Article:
More recently still, the banner of Keynesianism has been seized by those opposing the austerity plans of the Coalition and the Conservatives particularly.  In a way it is good to see debate on public policy being supported by appeal to scientific principles, rather than vague emotion as is far too common.  However, recently this has reached the stage of the ridiculous.  Indeed, there was a period shortly following the budget, when, for a few weeks, the Independent and Guardian seemed to be running a rent-a-keynesian contest to see if between them they could manage to have at least one commentator a day accusing the Coalition of forgetting the lessons of Keynes and reverting to what was variously called pre-keynesian barbarism, a reversion to the economics of the 1930's, and various other mindless insults.  All with the intention of insinuating that the fiscal hawks were seemingly just naively unaware of the great Keynes' achievements, the poor, simple dears, and were certainly going to tip us back into economic Armageddon.  Suddenly, every half-baked leftist political commentator was an economics major (for example).

But the credibility of these new experts as invaluable fonts of economic theory would be considerably greater were it not for two niggling issues.  The first problem is the repeated claim, by a number of smug commentators, about the madness and ignorance of seeking to enact savage cuts whilst in a recession.  This criticism, if true, would be pretty decisive. But it has just one small problem, which hopefully you can spot:  we are not actually in recession.  For me, personally, the ability to totally miss this basic fact about our economy shakes my faith in their pronouncements on policy.  No one has suggested cutting during a recession, and not only are we not in a recession (and have not been for 9 months), but these commentators have equally seemed to miss the fact that the coalition's plans for balancing the budget are not all coming into effect now.  They represent the plan for the next 5 years, and, the fiscal tightening does not begin in earnest for another year, at which point we will have not been in recession for 21 months.  One of the more irritating episodes of this problem came with the initial announcement of £6 billion of cuts by Osbourne and Laws.  The papers were full of commentators quoting economists to the effect that what was necessary was a gentle start to any deficit reduction plan, seemingly oblivious to the fact that this is exactly what £6 billion is; whether you call it 6 out of £160 billion, 4% of the deficit, 6 out of £700 billion of public spending, or a 0.8% cut in public spending, this is a gradual start.  These people seem to suffer from a lack of awareness of economics and history and what Keynes was actually dealing with.  In the 1930's he was arguing against an economic approach of seeking to balance the budget during a recession, while the economy was still shrinking.  For someone to refer to a plan to balance a country's budget 5 years after a recession ends as "a return to pre-Keynesian history" suggest an ignorance of economics and history.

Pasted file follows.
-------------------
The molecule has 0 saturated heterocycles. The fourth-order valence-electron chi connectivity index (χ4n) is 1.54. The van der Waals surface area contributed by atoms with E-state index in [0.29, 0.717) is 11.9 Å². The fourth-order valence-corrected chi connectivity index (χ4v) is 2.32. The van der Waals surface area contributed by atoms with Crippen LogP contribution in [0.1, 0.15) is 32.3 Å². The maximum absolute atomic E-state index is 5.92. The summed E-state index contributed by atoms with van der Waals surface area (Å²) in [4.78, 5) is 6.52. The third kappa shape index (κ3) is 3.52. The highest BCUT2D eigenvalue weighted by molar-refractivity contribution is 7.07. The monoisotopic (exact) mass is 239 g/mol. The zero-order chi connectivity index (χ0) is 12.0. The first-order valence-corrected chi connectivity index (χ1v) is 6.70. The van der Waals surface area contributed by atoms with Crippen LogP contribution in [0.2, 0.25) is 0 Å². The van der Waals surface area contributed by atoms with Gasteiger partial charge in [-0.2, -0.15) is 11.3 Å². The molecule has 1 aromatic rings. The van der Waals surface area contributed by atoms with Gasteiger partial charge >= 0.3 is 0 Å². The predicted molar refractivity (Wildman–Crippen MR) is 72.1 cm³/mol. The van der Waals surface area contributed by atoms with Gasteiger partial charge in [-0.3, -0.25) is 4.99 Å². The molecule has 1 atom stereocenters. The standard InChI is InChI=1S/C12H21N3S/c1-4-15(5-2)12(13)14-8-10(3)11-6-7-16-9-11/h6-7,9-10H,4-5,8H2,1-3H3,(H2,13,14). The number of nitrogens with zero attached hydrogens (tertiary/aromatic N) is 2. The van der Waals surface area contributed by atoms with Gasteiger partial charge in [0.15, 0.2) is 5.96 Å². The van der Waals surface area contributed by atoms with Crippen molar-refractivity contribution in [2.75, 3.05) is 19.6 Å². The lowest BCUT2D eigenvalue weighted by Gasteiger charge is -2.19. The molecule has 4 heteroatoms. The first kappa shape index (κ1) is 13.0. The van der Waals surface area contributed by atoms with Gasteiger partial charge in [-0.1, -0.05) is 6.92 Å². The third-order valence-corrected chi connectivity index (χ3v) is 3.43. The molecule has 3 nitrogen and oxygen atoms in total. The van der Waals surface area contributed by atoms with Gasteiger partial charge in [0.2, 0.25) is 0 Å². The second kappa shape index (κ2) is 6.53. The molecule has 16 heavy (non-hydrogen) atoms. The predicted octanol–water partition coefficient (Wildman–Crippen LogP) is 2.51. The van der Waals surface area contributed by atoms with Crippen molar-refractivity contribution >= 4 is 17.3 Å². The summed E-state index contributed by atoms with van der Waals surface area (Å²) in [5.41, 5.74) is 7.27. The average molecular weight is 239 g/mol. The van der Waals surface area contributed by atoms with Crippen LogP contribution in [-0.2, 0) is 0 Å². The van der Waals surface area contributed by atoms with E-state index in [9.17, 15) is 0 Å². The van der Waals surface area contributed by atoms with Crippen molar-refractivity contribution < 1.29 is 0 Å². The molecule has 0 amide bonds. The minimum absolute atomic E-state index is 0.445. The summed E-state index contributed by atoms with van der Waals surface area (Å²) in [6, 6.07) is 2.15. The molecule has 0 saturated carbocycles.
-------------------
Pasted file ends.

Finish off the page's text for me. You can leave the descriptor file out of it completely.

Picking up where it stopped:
The second major hit to their credibility as Keynesians is the fact that pretty much to a man these are the same commentators who loudly demanded ever increasing public spending in the years leading up to the crisis, even though the government was running a deficit of around £30 billion before disaster struck, in direct contradiction to actual Keynesian theory.  Keynes sought to use governmental fiscal policy to smooth out the business cycle, by running a surplus in the good times, and thus cooling demand and the emergence of bubbles, so governments could afford to run a deficit in bad times, in order to help support growth and recovery.  He did not just advocate the idea that never-ending deficit spending on its own was a magical solution to all economics problems.  These commentators supported higher public spending and deficits in the good economic times and the bad economic times.  There seems to be literally no economic circumstance that they believe would not be helped by a healthy dose of central government spending more money and running a deficit.  The fact that these people do not seem to understand what keynesianism actually is, while being quite happy to act as its advocates, is the reason for labelling this Pop-Keynesianism.  What it really is, is a convenient scientific fig-leaf for their real aim, ever higher and more unsustainable public spending.  An ideological colour donned now it is convenient and presumably to be abandoned when it no longer is.  If these people were real Keynesians then they would argue for maintaining public spending for now while outlining their belief and awareness that once the economy has recovered public spending must be restrained and a budgetary surplus run to avoid us getting into this situation again.  Needless to say, they do not do this.